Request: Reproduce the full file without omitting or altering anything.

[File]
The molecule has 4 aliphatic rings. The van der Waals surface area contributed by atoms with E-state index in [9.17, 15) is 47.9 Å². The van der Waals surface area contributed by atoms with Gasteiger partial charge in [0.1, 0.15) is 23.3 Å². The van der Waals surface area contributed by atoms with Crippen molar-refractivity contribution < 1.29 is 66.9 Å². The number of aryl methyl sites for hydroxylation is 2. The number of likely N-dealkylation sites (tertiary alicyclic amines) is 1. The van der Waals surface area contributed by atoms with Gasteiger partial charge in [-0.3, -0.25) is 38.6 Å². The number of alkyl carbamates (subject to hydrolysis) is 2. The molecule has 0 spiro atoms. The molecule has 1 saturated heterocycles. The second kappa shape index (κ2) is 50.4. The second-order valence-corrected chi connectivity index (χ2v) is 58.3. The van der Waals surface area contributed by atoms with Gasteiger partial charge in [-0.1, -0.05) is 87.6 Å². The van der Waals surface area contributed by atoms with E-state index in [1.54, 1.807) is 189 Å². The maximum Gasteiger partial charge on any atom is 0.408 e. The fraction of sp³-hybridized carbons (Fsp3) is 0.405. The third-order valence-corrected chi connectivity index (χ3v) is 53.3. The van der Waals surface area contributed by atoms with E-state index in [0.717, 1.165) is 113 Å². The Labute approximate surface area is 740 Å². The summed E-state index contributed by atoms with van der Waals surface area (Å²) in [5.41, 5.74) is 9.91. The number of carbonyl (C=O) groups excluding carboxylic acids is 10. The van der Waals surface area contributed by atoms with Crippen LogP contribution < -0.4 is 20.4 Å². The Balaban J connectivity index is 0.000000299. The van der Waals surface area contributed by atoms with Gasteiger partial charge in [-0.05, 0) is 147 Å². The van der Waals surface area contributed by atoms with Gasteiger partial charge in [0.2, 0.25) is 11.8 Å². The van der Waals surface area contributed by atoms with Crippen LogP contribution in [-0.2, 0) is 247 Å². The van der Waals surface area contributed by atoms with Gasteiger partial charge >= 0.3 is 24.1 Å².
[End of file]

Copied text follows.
The molecule has 4 aliphatic rings. The van der Waals surface area contributed by atoms with E-state index in [9.17, 15) is 47.9 Å². The van der Waals surface area contributed by atoms with Gasteiger partial charge in [0.1, 0.15) is 23.3 Å². The van der Waals surface area contributed by atoms with Crippen molar-refractivity contribution < 1.29 is 66.9 Å². The number of aryl methyl sites for hydroxylation is 2. The number of likely N-dealkylation sites (tertiary alicyclic amines) is 1. The van der Waals surface area contributed by atoms with Gasteiger partial charge in [-0.3, -0.25) is 38.6 Å². The number of alkyl carbamates (subject to hydrolysis) is 2. The molecule has 0 spiro atoms. The molecule has 1 saturated heterocycles. The second kappa shape index (κ2) is 50.4. The second-order valence-corrected chi connectivity index (χ2v) is 58.3. The van der Waals surface area contributed by atoms with Gasteiger partial charge in [-0.1, -0.05) is 87.6 Å². The van der Waals surface area contributed by atoms with E-state index in [1.54, 1.807) is 189 Å². The maximum Gasteiger partial charge on any atom is 0.408 e. The fraction of sp³-hybridized carbons (Fsp3) is 0.405. The third-order valence-corrected chi connectivity index (χ3v) is 53.3. The van der Waals surface area contributed by atoms with E-state index in [0.717, 1.165) is 113 Å². The Labute approximate surface area is 740 Å². The summed E-state index contributed by atoms with van der Waals surface area (Å²) in [5.41, 5.74) is 9.91. The number of carbonyl (C=O) groups excluding carboxylic acids is 10. The van der Waals surface area contributed by atoms with Crippen LogP contribution < -0.4 is 20.4 Å². The Balaban J connectivity index is 0.000000299. The van der Waals surface area contributed by atoms with Gasteiger partial charge in [-0.05, 0) is 147 Å². The van der Waals surface area contributed by atoms with Gasteiger partial charge in [0.2, 0.25) is 11.8 Å². The van der Waals surface area contributed by atoms with Crippen LogP contribution in [-0.2, 0) is 247 Å². The van der Waals surface area contributed by atoms with Gasteiger partial charge >= 0.3 is 24.1 Å².